The story is an old one, but the tech gives it a bunch of new twists:
Gemma Brett, a 27-year-old designer from west London, had only been working at Madbird for two weeks when she spotted something strange. Curious about what her commute would be like when the pandemic was over, she searched for the company’s office address. The result looked nothing like the videos on Madbird’s website of a sleek workspace buzzing with creative-types. Instead, Google Street View showed an upmarket block of flats in London’s Kensington.
Using online reverse image searches they dug deeper. They found that almost all the work Madbird claimed as its own had been stolen from elsewhere on the internet — and that some of the colleagues they’d been messaging online didn’t exist.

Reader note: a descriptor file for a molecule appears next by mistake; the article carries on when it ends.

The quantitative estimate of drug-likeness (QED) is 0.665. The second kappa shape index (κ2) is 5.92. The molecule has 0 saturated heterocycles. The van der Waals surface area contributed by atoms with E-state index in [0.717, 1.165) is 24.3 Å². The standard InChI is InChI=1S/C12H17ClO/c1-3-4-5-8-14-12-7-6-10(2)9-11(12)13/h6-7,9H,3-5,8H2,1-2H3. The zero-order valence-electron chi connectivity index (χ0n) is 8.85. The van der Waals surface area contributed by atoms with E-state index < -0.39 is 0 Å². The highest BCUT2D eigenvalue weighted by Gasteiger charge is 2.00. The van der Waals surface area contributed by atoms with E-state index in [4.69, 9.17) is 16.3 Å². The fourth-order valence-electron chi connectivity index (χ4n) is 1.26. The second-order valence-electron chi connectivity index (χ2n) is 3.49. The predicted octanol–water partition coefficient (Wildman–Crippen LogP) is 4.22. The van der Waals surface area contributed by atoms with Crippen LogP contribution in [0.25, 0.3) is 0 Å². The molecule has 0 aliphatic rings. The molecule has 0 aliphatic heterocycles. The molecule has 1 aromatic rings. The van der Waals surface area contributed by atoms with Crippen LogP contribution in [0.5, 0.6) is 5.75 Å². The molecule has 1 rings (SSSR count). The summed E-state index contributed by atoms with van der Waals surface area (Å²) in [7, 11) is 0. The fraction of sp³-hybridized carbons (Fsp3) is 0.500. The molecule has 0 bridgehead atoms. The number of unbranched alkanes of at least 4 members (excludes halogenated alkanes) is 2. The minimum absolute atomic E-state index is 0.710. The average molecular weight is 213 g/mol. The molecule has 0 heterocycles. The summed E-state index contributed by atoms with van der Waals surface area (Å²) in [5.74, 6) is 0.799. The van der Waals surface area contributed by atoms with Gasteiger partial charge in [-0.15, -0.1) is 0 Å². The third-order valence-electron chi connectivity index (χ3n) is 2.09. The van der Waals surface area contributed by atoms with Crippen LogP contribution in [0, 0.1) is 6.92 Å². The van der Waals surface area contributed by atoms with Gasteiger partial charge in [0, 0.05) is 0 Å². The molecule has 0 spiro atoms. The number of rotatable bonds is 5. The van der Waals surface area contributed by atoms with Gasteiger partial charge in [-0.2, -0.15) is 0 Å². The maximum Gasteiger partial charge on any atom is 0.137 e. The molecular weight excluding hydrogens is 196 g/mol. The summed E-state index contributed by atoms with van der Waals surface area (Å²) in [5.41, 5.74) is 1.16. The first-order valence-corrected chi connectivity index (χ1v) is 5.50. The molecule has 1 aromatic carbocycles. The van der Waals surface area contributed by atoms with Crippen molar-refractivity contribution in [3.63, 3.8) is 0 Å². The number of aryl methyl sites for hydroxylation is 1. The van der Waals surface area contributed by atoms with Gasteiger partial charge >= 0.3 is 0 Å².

At least six of the most senior employees profiled by Madbird were fake. Their identities stitched together using photos stolen from random corners of the internet and made-up names. They included Madbird’s co-founder, Dave Stanfield — despite him having a LinkedIn profile and Ali referring to him constantly. Some of the duped staff had even received emails from him.
Read the whole sad story. What’s amazing is how shallow all the fakery was, and how quickly it all unraveled once people started digging. But until there’s suspicion enough to dig, we take all of these things at face value. And in COVID times, there’s no face-to-face anything.
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